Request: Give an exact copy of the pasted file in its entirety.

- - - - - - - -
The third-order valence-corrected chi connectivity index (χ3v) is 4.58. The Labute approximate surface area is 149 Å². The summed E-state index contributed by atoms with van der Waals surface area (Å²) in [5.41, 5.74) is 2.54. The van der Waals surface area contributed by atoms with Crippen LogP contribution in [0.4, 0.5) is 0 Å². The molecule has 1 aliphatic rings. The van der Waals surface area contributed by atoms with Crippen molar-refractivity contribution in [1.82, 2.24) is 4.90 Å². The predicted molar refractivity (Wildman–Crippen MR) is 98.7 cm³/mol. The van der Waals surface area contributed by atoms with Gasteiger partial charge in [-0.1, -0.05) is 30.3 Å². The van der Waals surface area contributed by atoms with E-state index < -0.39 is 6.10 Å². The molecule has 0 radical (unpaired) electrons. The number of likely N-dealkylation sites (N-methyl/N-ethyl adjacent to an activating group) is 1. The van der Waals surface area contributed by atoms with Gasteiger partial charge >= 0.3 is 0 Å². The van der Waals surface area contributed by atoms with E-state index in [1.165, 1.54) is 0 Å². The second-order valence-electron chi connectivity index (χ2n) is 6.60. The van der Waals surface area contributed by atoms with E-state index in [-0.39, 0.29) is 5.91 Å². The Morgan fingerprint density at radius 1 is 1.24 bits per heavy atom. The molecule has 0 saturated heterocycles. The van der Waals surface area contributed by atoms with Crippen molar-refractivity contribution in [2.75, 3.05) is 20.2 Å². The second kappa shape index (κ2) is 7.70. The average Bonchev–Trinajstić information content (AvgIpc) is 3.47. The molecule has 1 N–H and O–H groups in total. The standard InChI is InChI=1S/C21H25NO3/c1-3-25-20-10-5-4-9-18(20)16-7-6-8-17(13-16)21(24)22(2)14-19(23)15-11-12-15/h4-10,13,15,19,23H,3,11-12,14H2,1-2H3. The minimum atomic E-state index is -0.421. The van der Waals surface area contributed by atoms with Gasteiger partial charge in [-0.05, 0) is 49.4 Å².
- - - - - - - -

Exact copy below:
The third-order valence-corrected chi connectivity index (χ3v) is 4.58. The Labute approximate surface area is 149 Å². The summed E-state index contributed by atoms with van der Waals surface area (Å²) in [5.41, 5.74) is 2.54. The van der Waals surface area contributed by atoms with Crippen LogP contribution in [0.4, 0.5) is 0 Å². The molecule has 1 aliphatic rings. The van der Waals surface area contributed by atoms with Crippen molar-refractivity contribution in [1.82, 2.24) is 4.90 Å². The predicted molar refractivity (Wildman–Crippen MR) is 98.7 cm³/mol. The van der Waals surface area contributed by atoms with Gasteiger partial charge in [-0.1, -0.05) is 30.3 Å². The van der Waals surface area contributed by atoms with E-state index < -0.39 is 6.10 Å². The molecule has 0 radical (unpaired) electrons. The number of likely N-dealkylation sites (N-methyl/N-ethyl adjacent to an activating group) is 1. The van der Waals surface area contributed by atoms with Gasteiger partial charge >= 0.3 is 0 Å². The van der Waals surface area contributed by atoms with E-state index in [1.165, 1.54) is 0 Å². The second-order valence-electron chi connectivity index (χ2n) is 6.60. The van der Waals surface area contributed by atoms with E-state index in [-0.39, 0.29) is 5.91 Å². The Morgan fingerprint density at radius 1 is 1.24 bits per heavy atom. The molecule has 0 saturated heterocycles. The van der Waals surface area contributed by atoms with Crippen molar-refractivity contribution in [2.75, 3.05) is 20.2 Å². The second kappa shape index (κ2) is 7.70. The average Bonchev–Trinajstić information content (AvgIpc) is 3.47. The molecule has 1 N–H and O–H groups in total. The standard InChI is InChI=1S/C21H25NO3/c1-3-25-20-10-5-4-9-18(20)16-7-6-8-17(13-16)21(24)22(2)14-19(23)15-11-12-15/h4-10,13,15,19,23H,3,11-12,14H2,1-2H3. The minimum atomic E-state index is -0.421. The van der Waals surface area contributed by atoms with Gasteiger partial charge in [-0.05, 0) is 49.4 Å².